19 June 2020
Since May 2018, EU institutions have been discussing changes to the Visa Information System (VIS), a large-scale database that holds data on tens of millions of applicants for short-stay Schengen visas. The proposed changes would introduce a number of new features, including a direct role for Europol in decision-making, if the Commission and Council get their way. This would be a significant extension of the agency's powers. There are further concerns about the agency becoming a "black box" for data from third countries that might be used against travellers to the EU.
Upgrading the VIS
The VIS currently stores data on all applicants for Schengen short-stay visas and at the last count in September 2017 held data from 49 million visa applications, alongside 42 million sets of fingerprints. A recent upgrade expanded the database so that it can hold a total of up to 100 million visa applications. 
The legal proposal under discussion would introduce 'interoperability' into the processing of visa applications through new automated checks against national, EU and Interpol databases, along with a new profiling system and the extension of the fingerprinting requirement to children as young as six. As things stand, children aged 12 and over are fingerprinted. Long-stay visas, currently a national competence, would also be subject to these checks, biometrics would become mandatory and certain data would be stored in the VIS.
A role for Europol
Under the new regime, data from visa applications will be checked against a host of different national, EU and international databases. This will include checks against 'Europol data' for the purpose of "identifying connections or other relevant links between information" on two categories of person: those suspected of having committed or taken part in a criminal offence, or who have been convicted of a criminal offence; and those about which "there are factual indications or reasonable grounds to believe that they will commit criminal offences in respect of which Europol is competent."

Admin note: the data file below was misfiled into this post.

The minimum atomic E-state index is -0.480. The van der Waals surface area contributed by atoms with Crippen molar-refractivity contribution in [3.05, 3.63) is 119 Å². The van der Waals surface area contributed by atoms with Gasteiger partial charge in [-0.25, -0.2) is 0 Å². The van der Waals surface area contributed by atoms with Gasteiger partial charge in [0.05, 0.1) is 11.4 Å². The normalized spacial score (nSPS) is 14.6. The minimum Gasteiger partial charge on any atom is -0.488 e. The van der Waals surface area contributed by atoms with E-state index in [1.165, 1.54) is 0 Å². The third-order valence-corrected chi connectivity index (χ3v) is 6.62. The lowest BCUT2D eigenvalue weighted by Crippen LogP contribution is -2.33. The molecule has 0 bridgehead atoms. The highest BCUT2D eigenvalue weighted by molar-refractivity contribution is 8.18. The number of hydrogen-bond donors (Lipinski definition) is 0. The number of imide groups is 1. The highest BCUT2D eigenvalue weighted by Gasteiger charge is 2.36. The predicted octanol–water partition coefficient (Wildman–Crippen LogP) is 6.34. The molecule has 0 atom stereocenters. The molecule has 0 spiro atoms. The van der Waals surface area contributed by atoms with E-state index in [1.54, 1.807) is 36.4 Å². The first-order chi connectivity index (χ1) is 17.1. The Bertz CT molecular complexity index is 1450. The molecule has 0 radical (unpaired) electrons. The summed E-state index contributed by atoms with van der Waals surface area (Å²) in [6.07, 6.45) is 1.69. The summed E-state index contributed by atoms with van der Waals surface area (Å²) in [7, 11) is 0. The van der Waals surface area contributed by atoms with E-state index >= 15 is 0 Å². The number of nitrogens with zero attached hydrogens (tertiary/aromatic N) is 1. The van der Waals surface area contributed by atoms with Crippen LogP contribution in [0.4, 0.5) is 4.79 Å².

What exactly will happen in the case of a 'hit' - that is, when data from a visa application matches data in Europol's systems - is currently open to dispute. The Commission's proposal was rather vague - in the case of a 'hit', the visa authorities of the member state processing the application should "consult the Europol national unit for follow-up"  in accordance with the 2016 Europol Regulation. 
The European Parliament's negotiating position, which has been steered by European People's Party MEP Paulo Rangel, proposes setting up a new "single national point of contact" for dealing with hits from visa applications against databases. This would gather "liaison officers of SIRENE Bureau, Interpol National Central Bureaux, Europol national central point, ETIAS National Unit and all relevant national law enforcement authorities," who would have to be available 24/7 and "ensure the relevant manual verifications and assessment of hits." 
In the case of a hit against Europol's data, the point of contact would have to get in touch with Europol and "then assess the hit." The single point of contact would be responsible for providing a reasoned opinion to the visa authorities.
The Council, meanwhile, wants a more direct role for the policing agency. In the Council's view, where data from a visa application matches data held by Europol, an "automated notification" should be sent to Europol so that it could "verify the hit by comparing it with its own data." Upon confirmation of a match, "Europol should provide a reasoned opinion to the Europol national unit and to the competent visa authority of the responsible member state," and that opinion would then be stored in the visa application file. 
A vague text